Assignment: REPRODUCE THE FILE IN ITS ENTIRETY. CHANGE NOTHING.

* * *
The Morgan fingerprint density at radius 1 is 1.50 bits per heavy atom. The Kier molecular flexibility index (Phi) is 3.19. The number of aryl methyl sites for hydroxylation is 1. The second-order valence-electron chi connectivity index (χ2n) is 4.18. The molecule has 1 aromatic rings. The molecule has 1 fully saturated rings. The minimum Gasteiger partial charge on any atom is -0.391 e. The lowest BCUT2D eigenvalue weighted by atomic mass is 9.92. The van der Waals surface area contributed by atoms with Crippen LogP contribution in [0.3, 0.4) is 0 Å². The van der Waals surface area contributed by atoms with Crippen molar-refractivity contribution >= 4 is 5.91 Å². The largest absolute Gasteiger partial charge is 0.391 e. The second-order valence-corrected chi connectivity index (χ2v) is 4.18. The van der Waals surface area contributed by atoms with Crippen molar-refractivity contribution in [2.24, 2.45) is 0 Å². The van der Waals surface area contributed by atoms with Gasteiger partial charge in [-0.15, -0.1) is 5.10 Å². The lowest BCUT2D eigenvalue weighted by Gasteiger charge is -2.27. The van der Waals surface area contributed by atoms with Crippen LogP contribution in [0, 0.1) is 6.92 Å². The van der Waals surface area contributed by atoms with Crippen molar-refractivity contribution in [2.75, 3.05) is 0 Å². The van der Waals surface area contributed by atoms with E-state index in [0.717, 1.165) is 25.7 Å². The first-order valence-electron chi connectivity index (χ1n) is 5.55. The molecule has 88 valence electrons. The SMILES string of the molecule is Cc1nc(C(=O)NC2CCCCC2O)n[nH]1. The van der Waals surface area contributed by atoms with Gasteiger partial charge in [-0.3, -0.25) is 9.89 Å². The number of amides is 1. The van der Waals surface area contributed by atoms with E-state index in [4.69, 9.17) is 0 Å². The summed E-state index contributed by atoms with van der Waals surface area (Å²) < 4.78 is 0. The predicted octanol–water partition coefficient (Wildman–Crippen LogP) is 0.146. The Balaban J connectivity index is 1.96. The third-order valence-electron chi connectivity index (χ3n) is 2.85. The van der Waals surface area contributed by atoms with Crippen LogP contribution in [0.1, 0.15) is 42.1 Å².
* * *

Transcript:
The Morgan fingerprint density at radius 1 is 1.50 bits per heavy atom. The Kier molecular flexibility index (Phi) is 3.19. The number of aryl methyl sites for hydroxylation is 1. The second-order valence-electron chi connectivity index (χ2n) is 4.18. The molecule has 1 aromatic rings. The molecule has 1 fully saturated rings. The minimum Gasteiger partial charge on any atom is -0.391 e. The lowest BCUT2D eigenvalue weighted by atomic mass is 9.92. The van der Waals surface area contributed by atoms with Crippen LogP contribution in [0.3, 0.4) is 0 Å². The van der Waals surface area contributed by atoms with Crippen molar-refractivity contribution >= 4 is 5.91 Å². The largest absolute Gasteiger partial charge is 0.391 e. The second-order valence-corrected chi connectivity index (χ2v) is 4.18. The van der Waals surface area contributed by atoms with Crippen molar-refractivity contribution in [2.24, 2.45) is 0 Å². The van der Waals surface area contributed by atoms with Gasteiger partial charge in [-0.15, -0.1) is 5.10 Å². The lowest BCUT2D eigenvalue weighted by Gasteiger charge is -2.27. The van der Waals surface area contributed by atoms with Crippen LogP contribution in [0, 0.1) is 6.92 Å². The van der Waals surface area contributed by atoms with Crippen molar-refractivity contribution in [2.75, 3.05) is 0 Å². The van der Waals surface area contributed by atoms with E-state index in [0.717, 1.165) is 25.7 Å². The first-order valence-electron chi connectivity index (χ1n) is 5.55. The molecule has 88 valence electrons. The SMILES string of the molecule is Cc1nc(C(=O)NC2CCCCC2O)n[nH]1. The van der Waals surface area contributed by atoms with Gasteiger partial charge in [-0.3, -0.25) is 9.89 Å². The number of amides is 1. The van der Waals surface area contributed by atoms with E-state index in [4.69, 9.17) is 0 Å². The summed E-state index contributed by atoms with van der Waals surface area (Å²) < 4.78 is 0. The predicted octanol–water partition coefficient (Wildman–Crippen LogP) is 0.146. The Balaban J connectivity index is 1.96. The third-order valence-electron chi connectivity index (χ3n) is 2.85. The van der Waals surface area contributed by atoms with Crippen LogP contribution in [0.1, 0.15) is 42.1 Å².